Sixty-one days into Zimbabwe’s Covid-19 lockdown, I went into the supermarket early in the morning. There was thick mist and it was cold and muggy.
The infrared forehead thermometer at the door wasn’t working (because it’s cold, the lady said) but masks were on and hands were squirted. I’d heard that prices had gone mad and so I knew that this would probably be ‘phone shopping’ where I just take pictures of prices and do adding up as I try to work out what I can afford to buy. I wasn’t alone in the adding up department.
Two young men were going shelf to shelf to see what they could afford. The bag of chicken pieces was rejected with exclamations at the price; the tiny square of cheese was turned over and put back; the packet of ‘budget beef bones’ was too expensive, the loaf of bread was too much as was the bag of biscuits and finally they picked up the small bag of ‘five slices’. Five slices of white bread, wrapped in a clear plastic bag and called: ‘School Pack 5 slices’ was priced at Z$11.49. The reality of Z$2.29 for each precious slice of bread was deeply shocking.
Fourteen months ago when the Zimbabwe government converted all our US dollars to Zimbabwe dollars at the rate of one to one, a whole loaf of bread, with 18 slices, cost less than one dollar. The majority of people here don’t have access to anything except Zimbabwe dollars and bread has become a luxury most cannot afford.
Sixty one days into lockdown the struggle to survive for the majority of Zimbabweans who live from hand to mouth is unbearable. The government has eased the lockdown for businesses but not for informal traders, who have now spent two months unable to do anything to earn a living and support their families. In 2018 a study by the IMF showed that Zimbabwe has the second largest informal sector in the world and now all of these men and women are just sitting at home: helpless, hungry, desperate.
A friend I met, who was trying to do furniture upholstery to survive lockdown, awoke in the night to find that a burglar had taken all of his upholstery tools. He has no chance of replacing any of them because when lockdown started two months ago you needed 40 Zimbabwe dollars to buy one US dollar; today you need 70 Zimbabwe dollars to buy one US dollar.
Inflation is presently estimated to be over 900% by international economist Professor Steve Hanke at Johns Hopkins University in the US.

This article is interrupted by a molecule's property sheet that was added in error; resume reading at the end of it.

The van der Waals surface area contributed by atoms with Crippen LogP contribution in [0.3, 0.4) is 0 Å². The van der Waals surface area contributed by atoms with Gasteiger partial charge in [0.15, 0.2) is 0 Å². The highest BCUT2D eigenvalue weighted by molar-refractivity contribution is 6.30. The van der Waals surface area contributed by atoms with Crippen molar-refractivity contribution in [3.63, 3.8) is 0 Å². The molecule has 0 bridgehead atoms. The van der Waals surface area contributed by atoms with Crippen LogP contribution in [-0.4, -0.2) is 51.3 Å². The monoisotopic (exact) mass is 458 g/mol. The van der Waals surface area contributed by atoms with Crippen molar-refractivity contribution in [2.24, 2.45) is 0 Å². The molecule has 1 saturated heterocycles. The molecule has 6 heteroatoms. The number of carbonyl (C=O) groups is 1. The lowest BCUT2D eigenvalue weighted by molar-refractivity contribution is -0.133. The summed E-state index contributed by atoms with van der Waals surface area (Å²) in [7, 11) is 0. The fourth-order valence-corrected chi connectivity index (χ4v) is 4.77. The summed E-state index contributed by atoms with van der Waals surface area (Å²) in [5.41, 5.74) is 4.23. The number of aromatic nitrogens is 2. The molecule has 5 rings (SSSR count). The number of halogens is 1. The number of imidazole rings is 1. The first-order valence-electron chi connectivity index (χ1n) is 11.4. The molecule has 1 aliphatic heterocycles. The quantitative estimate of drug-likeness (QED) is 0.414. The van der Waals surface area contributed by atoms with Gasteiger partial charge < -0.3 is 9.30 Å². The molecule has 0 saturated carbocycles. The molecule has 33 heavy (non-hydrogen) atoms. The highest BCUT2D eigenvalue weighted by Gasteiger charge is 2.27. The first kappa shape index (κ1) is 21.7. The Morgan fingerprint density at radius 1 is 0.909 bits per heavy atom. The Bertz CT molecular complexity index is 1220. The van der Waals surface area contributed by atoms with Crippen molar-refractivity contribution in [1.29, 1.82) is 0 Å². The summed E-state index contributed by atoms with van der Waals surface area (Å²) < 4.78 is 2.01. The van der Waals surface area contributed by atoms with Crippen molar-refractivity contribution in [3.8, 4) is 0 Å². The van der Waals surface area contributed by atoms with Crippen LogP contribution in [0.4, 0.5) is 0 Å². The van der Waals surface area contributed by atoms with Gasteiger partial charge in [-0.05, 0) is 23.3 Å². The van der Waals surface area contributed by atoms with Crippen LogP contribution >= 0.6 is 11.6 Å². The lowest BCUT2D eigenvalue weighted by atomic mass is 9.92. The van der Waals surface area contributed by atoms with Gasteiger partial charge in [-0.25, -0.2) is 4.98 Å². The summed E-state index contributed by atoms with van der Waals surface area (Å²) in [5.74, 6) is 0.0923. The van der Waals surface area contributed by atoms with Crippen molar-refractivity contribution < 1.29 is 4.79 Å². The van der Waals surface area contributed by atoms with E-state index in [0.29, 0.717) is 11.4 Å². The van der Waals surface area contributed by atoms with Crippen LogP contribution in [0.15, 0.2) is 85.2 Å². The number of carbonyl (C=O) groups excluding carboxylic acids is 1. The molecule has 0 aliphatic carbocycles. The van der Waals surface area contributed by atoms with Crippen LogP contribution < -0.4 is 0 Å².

As if to divert our attention from the shocking reality of the collapsing state of our country, the horrific story of the abduction, torture, abuse and sexual assault of three MDC women I wrote about a fortnight ago continues.
Soon after the women were found, rescued and hospitalised, the sickening comments by people in our government began.
The Deputy Minister of Information, Energy Mutodi said on Twitter: “Details emerge MDC youths Joana Mamombe, Netsai Marova & Cecilia Chimbiri went out for a romantic night to Bindura with their lovers who are artisanal miners. They parked their car at a police station for safety but tragedy struck when they demanded foreign currency for services.”
Mr Mutodi was fired a few days later.
The Permanent Secretary in the Ministry of Information, Nick Mangwana posted this on Twitter:
It's a diversionary tactic. A poorly choreographed attempt to throw a curve ball at the system. But you can't fool people by playing the same scene many times over and expect to successfully pull wool over their eyes. You have been seen a mile away.
Nicole Charity Maodza-Hondo
— Nick Mangwana (@nickmangwana) May 15, 2020
But a little later Mr Mangwana said this wasn’t the official government position and that he was quoting a “troll.”
Next came the arrest of two journalists, Frank Chikowore, (freelance) and Samuel Takawira (263Chat). They spent four nights in jail after going to the hospital to interview the three MDC women who were recovering from injuries sustained during their abduction and torture. The two journalists were charged with violating coronavirus lockdown regulations.
Then came the Foreign Affairs Minister, S B Moyo, who said that the three women were most likely to be “victims of a third force” or were “willing participants” in a “stage managed theatre.” Willing Participants? Abducted from a police station, hooded, beaten, abused and sexually assaulted with a firearm and you are “willing participant”?
Yet again Zimbabwe has no words, but wait, it gets even more unbelievable.
The three victims: MP Joana Mamombe, Netsai Marova and Cecilia Chimbiri were then charged, in their hospital beds, for taking part in a demonstration, breaching Covid-19 lockdown regulations and promoting public violence.
To date, the perpetrators have not been identified, located or arrested. Zimbabwe has maintained its reputation of being a place where victims are treated as perpetrators.
Copyright © Cathy Buckle